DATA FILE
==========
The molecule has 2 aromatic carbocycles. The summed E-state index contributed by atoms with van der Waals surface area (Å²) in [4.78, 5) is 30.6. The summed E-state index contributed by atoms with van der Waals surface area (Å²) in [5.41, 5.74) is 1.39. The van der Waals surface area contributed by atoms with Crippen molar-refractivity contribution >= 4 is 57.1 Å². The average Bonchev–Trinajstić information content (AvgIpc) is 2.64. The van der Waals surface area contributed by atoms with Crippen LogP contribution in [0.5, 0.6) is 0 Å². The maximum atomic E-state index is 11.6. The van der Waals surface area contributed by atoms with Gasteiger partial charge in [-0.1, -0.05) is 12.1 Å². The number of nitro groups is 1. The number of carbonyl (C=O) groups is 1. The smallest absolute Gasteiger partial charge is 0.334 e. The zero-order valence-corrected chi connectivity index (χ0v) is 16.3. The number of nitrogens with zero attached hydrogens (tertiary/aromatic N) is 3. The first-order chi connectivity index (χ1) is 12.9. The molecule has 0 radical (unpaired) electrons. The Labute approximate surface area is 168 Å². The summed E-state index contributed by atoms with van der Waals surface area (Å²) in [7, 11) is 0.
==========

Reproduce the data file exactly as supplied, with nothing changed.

The molecule has 2 aromatic carbocycles. The summed E-state index contributed by atoms with van der Waals surface area (Å²) in [4.78, 5) is 30.6. The summed E-state index contributed by atoms with van der Waals surface area (Å²) in [5.41, 5.74) is 1.39. The van der Waals surface area contributed by atoms with Crippen molar-refractivity contribution >= 4 is 57.1 Å². The average Bonchev–Trinajstić information content (AvgIpc) is 2.64. The van der Waals surface area contributed by atoms with Crippen LogP contribution in [0.5, 0.6) is 0 Å². The maximum atomic E-state index is 11.6. The van der Waals surface area contributed by atoms with Gasteiger partial charge in [-0.1, -0.05) is 12.1 Å². The number of nitro groups is 1. The number of carbonyl (C=O) groups is 1. The smallest absolute Gasteiger partial charge is 0.334 e. The zero-order valence-corrected chi connectivity index (χ0v) is 16.3. The number of nitrogens with zero attached hydrogens (tertiary/aromatic N) is 3. The first-order chi connectivity index (χ1) is 12.9. The molecule has 0 radical (unpaired) electrons. The Labute approximate surface area is 168 Å². The summed E-state index contributed by atoms with van der Waals surface area (Å²) in [7, 11) is 0.